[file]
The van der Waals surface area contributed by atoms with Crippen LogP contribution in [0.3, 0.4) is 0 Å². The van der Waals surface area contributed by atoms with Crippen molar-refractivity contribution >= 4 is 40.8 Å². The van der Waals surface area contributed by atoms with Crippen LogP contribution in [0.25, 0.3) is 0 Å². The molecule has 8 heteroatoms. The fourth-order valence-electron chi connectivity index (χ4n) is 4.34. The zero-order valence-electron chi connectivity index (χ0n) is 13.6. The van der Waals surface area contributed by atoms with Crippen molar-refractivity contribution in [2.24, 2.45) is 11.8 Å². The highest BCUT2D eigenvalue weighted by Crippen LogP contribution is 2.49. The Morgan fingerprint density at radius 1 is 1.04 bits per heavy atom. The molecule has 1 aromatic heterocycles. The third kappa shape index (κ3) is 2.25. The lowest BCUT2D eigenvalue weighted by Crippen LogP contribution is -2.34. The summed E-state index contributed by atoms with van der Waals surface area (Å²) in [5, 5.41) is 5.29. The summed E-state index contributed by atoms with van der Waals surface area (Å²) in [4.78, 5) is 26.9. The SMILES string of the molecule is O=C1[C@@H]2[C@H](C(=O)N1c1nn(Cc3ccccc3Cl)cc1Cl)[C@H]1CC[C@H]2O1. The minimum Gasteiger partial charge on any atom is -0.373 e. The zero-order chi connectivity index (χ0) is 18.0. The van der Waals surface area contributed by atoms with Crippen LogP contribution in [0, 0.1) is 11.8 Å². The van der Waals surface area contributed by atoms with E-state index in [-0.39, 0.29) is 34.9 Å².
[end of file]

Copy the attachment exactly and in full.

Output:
The van der Waals surface area contributed by atoms with Crippen LogP contribution in [0.3, 0.4) is 0 Å². The van der Waals surface area contributed by atoms with Crippen molar-refractivity contribution >= 4 is 40.8 Å². The van der Waals surface area contributed by atoms with Crippen LogP contribution in [0.25, 0.3) is 0 Å². The molecule has 8 heteroatoms. The fourth-order valence-electron chi connectivity index (χ4n) is 4.34. The zero-order valence-electron chi connectivity index (χ0n) is 13.6. The van der Waals surface area contributed by atoms with Crippen molar-refractivity contribution in [2.24, 2.45) is 11.8 Å². The highest BCUT2D eigenvalue weighted by Crippen LogP contribution is 2.49. The Morgan fingerprint density at radius 1 is 1.04 bits per heavy atom. The molecule has 1 aromatic heterocycles. The third kappa shape index (κ3) is 2.25. The lowest BCUT2D eigenvalue weighted by Crippen LogP contribution is -2.34. The summed E-state index contributed by atoms with van der Waals surface area (Å²) in [5, 5.41) is 5.29. The summed E-state index contributed by atoms with van der Waals surface area (Å²) in [4.78, 5) is 26.9. The SMILES string of the molecule is O=C1[C@@H]2[C@H](C(=O)N1c1nn(Cc3ccccc3Cl)cc1Cl)[C@H]1CC[C@H]2O1. The minimum Gasteiger partial charge on any atom is -0.373 e. The zero-order chi connectivity index (χ0) is 18.0. The van der Waals surface area contributed by atoms with Crippen LogP contribution in [0, 0.1) is 11.8 Å². The van der Waals surface area contributed by atoms with E-state index in [-0.39, 0.29) is 34.9 Å².